Frederick Meekins is an independent theologian and social critic. He holds a BS from the University of Maryland in Political Science/History and a MA in Apologetics & Christian Philosophy from Trinity Theological Seminary. Frederick holds a Doctor of Practical Theology through the Master's Graduate School Of Divinity in Evansville, Indiana. Dr. Meekins is pursuing a Ph.D. in Apologetics through Newburgh Theological Seminary.

Wednesday, May 27

Ministries Begin To Weigh In On Duggar Scandal

In a SermonAudio homily, a pastor condemned interest in the Duggar scandal as a form of gossip and tale bearing.

But if the information conveyed is true, is it gossip?

Some might respond that, because this information impacts only the Duggars, no one else but the involved parties need to know about it.

But if assorted religious propagandists uplifted the Duggars as some kind of ideal to emulate in terms of breeding out of control and for ways to curtail the freedoms of their children, shouldn't it be exposed where these figures fall short in adhering to the most simple and obvious Christian standards?

If it is considered gossip to report when this family falls short, shouldn't celebrating their hyperlegalistic proclivities also be considered a form of gossip when these are invoked for the purposes of manipulating one's audience into believing that their own walk with God is inferior when they prefer not to rely upon so many externalities in their own spirituality and religious devotion?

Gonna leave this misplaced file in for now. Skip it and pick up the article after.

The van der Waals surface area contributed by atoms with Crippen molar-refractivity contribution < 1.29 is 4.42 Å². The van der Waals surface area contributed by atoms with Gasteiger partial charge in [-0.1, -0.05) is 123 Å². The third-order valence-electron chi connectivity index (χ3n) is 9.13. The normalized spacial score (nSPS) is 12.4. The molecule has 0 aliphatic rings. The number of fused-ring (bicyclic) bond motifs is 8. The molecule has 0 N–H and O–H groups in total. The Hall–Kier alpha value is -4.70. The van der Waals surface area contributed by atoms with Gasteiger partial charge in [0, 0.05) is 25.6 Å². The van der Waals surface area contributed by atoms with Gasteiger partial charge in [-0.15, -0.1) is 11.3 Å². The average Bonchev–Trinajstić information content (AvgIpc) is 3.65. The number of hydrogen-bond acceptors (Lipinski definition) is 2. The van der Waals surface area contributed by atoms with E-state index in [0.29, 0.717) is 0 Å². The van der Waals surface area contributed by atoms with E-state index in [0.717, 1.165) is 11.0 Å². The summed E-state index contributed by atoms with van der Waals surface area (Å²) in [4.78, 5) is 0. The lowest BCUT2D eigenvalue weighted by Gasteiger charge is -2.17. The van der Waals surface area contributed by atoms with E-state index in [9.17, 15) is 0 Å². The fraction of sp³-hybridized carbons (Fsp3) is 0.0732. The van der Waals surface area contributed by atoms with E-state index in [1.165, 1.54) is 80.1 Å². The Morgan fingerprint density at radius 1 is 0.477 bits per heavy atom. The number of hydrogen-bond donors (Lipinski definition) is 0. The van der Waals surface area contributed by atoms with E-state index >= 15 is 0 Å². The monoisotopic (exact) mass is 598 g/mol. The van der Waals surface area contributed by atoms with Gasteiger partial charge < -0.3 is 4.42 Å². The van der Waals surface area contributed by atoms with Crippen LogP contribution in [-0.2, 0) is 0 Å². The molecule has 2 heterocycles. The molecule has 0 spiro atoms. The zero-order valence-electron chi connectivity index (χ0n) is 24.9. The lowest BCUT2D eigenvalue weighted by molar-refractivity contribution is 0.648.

In reflection upon the Duggar scandal, a pastor on SermnAudio remarked how worldlings are gleeful when Christians fall into sin.

But don't we believers tend to do the same thing in regards to the adherents of assorted false belief systems?

Who among us didn't latch onto the Roman Catholic abuse scandal as proof to the shortcomings of that variety of Christianity?

So now shouldn't similar outrages be taken as proof that things might not be as perfect in hardline Evangelicalism as the missionary prayercard photos would lead us to believe?

In reflecting upon the Duggar scandal, a pastor criticized the number of homseschooling families that position themselves almost as teaching ministries as they share their practices and techniques with others but without the formal ecclesiastical authority of eldership.

The peculiarities of certain homeschool families are secondary in regards to that comment.

What this minister is saying is that you should not be allowed to publish a book or speak at a conference convened beyond the direct oversight of a church body without the permission of your pastor, deacon board, or consistory.

The response to that in terms of organized religion is who is going to stop me?

by Frederick Meekins